Religious Illiteracy and the FBI
What are the consequences of religious illiteracy? How deeply does this problem affect government, business, and public policy?
The Atlantic recently profiled a newly published book entitled, The FBI and Religion: Faith and National Security before and after 9/11, edited by Sylvester A. Johnson (who was a former professor of mine at Northwestern University), and Steven Weitzman (University of Pennsylvania). Published by the University of California Press, this work is a critical addition to the scholarly study of how religious il/literacy impacts public policy and security.
Writing for The Atlantic, Emma Green questions Weitzman about the historical relationship between the FBI and American religious communities. She highlights the vast difference between religion as a theoretical category and religion as a lived experience-- one that is both internally diverse and constantly in flux. In one example, Green observes,
"The book describes a double invisibility for Jews in the struggle between America and communism. The concept of 'Judeo-Christianity' is not about real, live Jewish people. It’s about a historical tradition that theoretically ended when Christianity began." (Emphasis mine)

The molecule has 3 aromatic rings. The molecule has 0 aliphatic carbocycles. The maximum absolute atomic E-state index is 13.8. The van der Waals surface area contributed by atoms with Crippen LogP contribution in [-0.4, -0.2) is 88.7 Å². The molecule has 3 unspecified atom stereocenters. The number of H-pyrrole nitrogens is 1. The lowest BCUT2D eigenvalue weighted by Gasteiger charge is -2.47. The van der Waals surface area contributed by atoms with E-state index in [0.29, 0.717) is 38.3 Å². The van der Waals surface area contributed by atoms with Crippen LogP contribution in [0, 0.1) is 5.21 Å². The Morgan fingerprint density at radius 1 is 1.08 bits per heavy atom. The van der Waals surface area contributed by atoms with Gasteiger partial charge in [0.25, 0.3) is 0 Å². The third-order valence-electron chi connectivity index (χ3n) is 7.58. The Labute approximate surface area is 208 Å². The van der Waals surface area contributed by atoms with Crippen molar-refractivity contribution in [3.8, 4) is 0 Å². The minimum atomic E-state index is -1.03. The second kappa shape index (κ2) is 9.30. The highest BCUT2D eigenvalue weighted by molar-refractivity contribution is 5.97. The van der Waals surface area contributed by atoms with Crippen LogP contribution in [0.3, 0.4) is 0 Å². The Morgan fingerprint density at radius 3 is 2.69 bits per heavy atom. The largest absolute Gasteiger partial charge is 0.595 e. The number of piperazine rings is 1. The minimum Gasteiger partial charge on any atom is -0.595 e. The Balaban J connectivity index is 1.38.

The implications of such an oversight-- of disregarding the needs and experiences of diverse religious individuals "on the ground" in favour of a static historical impression of what a given religion might be-- are exactly as dire as Green states: invisibility. As a result of this illiteracy, the FBI set about defending Judaism without actually protecting those Jews who fell outside of the categorical boundaries Hoover had imposed. How is that possible? Weitzman explains:
"Although [J. Edgar Hoover, first director of the FBI] loves Judaism, actual Jews are a problem. He couldn’t really acknowledge that there might be an authentic, non-religious, secular Jewish culture—the left-leaning Jewish culture associated with Yiddish and New York. For him, those kinds of Jews weren’t really Jews. And it’s almost as if he had to defend Judaism against that kind of Jew."
Weitzman and Johnson have created an informative text on the interrelationships between religious literacy, politics, and security-- it's sure to be a fascinating read.
Read the article here.
Learn about the book here.